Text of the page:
News / USA

US Officials Defend Surveillance of Allies

US Officials Defend Surveillance of Alliesi
X
July 03, 2013 11:29 PM
Allegations that the United States has been eavesdropping on some its European and Asian allies have created an international uproar. U.S. President Barack Obama and some former top officials are defending the U.S. surveillance as important for national security. But European lawmakers and officials are demanding an explanation and say relations may be damaged. VOA’s Cindy Saine looks at why countries spy on their allies.
Cindy Saine
Allegations that the United States has been eavesdropping on some its European and Asian allies have created an international uproar. U.S. President Barack Obama and some former top officials are defending the U.S. surveillance as important for national security. But European lawmakers and officials are demanding an explanation and say relations may be damaged.

The National Security Agency [NSA] is at the heart of allegations by the former contractor Edward Snowden that the United States has targeted some of its allies for surveillance.  

The German news magazine Der Spiegel reports the NSA eavesdropped on European Union offices in Washington, New York and Brussels, and that it has intercepted some half a billion phone calls, emails and text messages in Germany alone.  

James Bamford has written several book on the NSA. He explains why Germany was a target.

“The interest in Germany would be economic, since it is the economic powerhouse in Europe, and political, because whatever happens in Europe pretty much goes through Germany at one point or another, it is being discussed in Germany,” said Bamford.

Bamford also pointed out that two of the September 11 hijackers studied in Hamburg, Germany.  

German officials have expressed outrage at the revelations. German Foreign Minister Guido Westerwelle.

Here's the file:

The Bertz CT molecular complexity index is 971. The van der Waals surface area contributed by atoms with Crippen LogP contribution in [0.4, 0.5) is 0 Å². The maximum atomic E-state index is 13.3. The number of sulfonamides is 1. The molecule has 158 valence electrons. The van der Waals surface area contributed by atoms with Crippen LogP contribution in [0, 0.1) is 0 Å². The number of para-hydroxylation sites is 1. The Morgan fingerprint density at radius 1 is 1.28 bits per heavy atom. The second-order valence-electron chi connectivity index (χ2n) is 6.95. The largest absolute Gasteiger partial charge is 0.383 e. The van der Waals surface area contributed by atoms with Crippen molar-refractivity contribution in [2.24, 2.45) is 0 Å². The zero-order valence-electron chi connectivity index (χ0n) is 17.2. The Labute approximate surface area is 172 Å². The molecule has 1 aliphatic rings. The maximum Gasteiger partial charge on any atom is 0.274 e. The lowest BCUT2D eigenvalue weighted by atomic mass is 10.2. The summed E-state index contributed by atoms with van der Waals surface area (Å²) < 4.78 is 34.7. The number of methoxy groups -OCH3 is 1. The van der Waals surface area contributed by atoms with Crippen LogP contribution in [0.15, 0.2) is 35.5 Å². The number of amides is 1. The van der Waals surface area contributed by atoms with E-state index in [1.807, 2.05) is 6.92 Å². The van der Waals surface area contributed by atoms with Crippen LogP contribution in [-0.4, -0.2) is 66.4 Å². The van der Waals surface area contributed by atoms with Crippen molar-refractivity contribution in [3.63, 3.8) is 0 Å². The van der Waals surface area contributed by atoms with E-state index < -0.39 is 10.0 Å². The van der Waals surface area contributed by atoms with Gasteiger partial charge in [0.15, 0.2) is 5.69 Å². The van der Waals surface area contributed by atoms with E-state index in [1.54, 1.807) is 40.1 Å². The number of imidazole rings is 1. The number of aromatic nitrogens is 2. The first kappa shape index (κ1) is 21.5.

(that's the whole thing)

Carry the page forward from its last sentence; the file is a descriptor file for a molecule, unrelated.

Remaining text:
''We are countries which are friends. There cannot be any justification with security aspects. At this point, clarification is urgently needed," he said.

During his recent visit to Tanzania, Obama said that European and Asian intelligence services are also trying to pry information from sources that are not open.

"I guarantee you that in European capitals, there are people who are interested in, if not what I had for breakfast, at least what my talking points might be should I end up meeting with their leaders," said Obama.

Former CIA and NSA Director Michael Hayden told the CBS program Face the Nation that Snowden's disclosures will hurt U.S. intelligence sharing with its allies.

“Look, we cooperate with a lot of governments around the world. They expect us to be discrete about that cooperation. I cannot imagine a government anywhere on the planet who now believes we can keep a secret,” he said.

NSA’s access and technical capabilities, however, dwarf those of other countries, said author Bamford.

“The United States has the equivalent of a nuclear weapon in terms of eavesdropping. I mean we are armed with nuclear eavesdropping capabilities, basically, compared with the rest of the world."

Some European experts say Obama will have to do more than deliver speeches to calm the furor over privacy rights, especially as negotiations are set to start next week on a major new free trade agreement between the United States and the European Union.

You May Like

In China, Mixed Signals on Ebola Controls

How authorities are monitoring at-risk individuals remains unclear, including whether there are quarantines for Chinese health workers returning from West Africa More

Video Women Voters Anxious Ahead of US Elections

Analysts say if women are focused on national security, it could be bad news for Democrats More

Solar's Future Looks Brighter

New technology and dropping prices are contributing to a surge in solar power More

Featured Videos